Featuring that winning combination of whimsy, racism, and child drunkenness.
Starring in the strip Hogan's Alley by R.F. Outcault, the Kid was a street urchin whose pidgin slang thoughts would inexplicably appear on the yellow nightgown he always wore. His massive popularity in the World did not go unnoticed by Hearst, who dickishly lured Outcault away by offering him his weight in $100 bills.
Undaunted, Pulitzer simply hired someone else to continue the strip in his own paper, meaning that for a while, there were two competing Yellow Kid comics running simultaneously. For comparison, that would be like if Bill Watterson had decided to only let certain newspapers carry Calvin & Hobbes and the other papers brought Garfield's Jim Davis in to do his own blander, shamelessly commercial version.
"He thinks the lasagna is alive. How droll."
As it happened, this fight was raging at a time when people were starting to criticize Hearst's and Pulitzer's shady practices. The editor of another New York newspaper, after trying and discarding the phrases "new journalism" and "nude journalism" as boring and factually inaccurate, respectively, settled on "yellow-kid journalism," later shortened to just "yellow journalism." And all because no one was willing to let go of that little jug-eared bastard. The phrase stuck, and we're still using it today to describe shitty rags that abuse alarmist headlines and exclamation marks.
As for the Kid, his popularity waned, and he languished in obscurity for a century, until Joss Whedon, of all people, revived him for a time-travel story in Marvel Comics' Runaways. And gave him superpowers, because obviously. We're looking forward to his inevitable cameo in the next Avengers movie.
Bruce Willis is already clearing his schedule.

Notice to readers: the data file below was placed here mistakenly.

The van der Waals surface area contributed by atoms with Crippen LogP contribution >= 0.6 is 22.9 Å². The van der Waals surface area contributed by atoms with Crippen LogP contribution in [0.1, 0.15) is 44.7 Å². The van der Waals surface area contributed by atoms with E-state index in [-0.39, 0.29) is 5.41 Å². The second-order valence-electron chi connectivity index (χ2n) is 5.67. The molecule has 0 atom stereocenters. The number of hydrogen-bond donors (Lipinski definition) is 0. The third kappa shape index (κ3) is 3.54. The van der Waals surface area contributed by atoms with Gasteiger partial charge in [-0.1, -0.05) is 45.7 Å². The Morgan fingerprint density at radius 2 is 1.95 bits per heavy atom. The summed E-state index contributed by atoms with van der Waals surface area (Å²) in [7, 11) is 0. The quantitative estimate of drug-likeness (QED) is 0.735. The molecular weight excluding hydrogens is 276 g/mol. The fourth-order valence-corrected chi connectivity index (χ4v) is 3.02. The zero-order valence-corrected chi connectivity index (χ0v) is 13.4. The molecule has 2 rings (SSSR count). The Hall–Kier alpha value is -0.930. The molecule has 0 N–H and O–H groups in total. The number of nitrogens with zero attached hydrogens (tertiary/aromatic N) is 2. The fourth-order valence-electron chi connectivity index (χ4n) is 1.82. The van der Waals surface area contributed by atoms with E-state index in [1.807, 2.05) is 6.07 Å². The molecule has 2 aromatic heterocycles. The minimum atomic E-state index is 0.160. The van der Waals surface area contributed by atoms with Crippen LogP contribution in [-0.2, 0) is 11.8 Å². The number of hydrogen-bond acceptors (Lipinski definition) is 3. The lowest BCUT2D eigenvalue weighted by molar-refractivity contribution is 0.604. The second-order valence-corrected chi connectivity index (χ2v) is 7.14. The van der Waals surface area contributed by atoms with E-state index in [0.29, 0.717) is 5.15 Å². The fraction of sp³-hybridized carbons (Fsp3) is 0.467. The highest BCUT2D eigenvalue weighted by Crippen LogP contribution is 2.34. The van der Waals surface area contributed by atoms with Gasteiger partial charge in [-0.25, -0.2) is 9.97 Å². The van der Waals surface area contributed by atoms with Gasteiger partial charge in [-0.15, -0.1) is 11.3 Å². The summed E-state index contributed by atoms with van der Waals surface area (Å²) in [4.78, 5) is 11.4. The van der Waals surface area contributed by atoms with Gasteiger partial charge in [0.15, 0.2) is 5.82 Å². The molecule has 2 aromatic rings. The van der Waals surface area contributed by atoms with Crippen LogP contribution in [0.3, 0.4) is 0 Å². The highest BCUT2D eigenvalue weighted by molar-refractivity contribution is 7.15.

One Cartoonist Came Up With the Phrases "For Crying Out Loud," "You Tell 'Em" and More
Sportswriter and comic strip pioneer Tad Dorgan is best known for something he probably didn't do: He's often credited with coining the name "hot dog" for a frankfurter while attending a 1901 baseball game, but it was most likely in existence before then. Clearly miffed about missing the boat on that one, Dorgan overcompensated by going on to invent pretty much every other piece of American slang for the next 20 years.
Dorgan, whose words-per-strip average was somewhere in the low hundreds, is credited with coining or popularizing terms like "hard-boiled," "For crying out loud," "You tell 'em," and "drugstore cowboy," among many others. Here's part of a 1919 strip that might be the first written use of the word "dumbbell" as an insult, as said by a talking dog with spectacles:
Can you feel the historical significance?
A lot of Dorgan's expressions are now outdated, of course -- you're probably not giving a "cake-eater" the "ol' 23 skidoo," or talking about how the movie you just saw was the "cat's pajamas" -- but at the time, they were so popular that one of his jokes, "Yes, we have no bananas," was made into a major hit song during the Roaring '20s.
More recently, Dorgan gained relevance again when Vice President Joe Biden said "That's a bunch of malarkey" on TV (since you apparently can't say "stinking heap of bullshit" in a live debate), thus sending thousands of viewers to the Internet to find out what the hell that is. If they dug deep enough, those people then found that it was Dorgan who first popularized the term in his Indoor Sports strip, although he originally spelled it as "malachy." Here's a detail from the strip: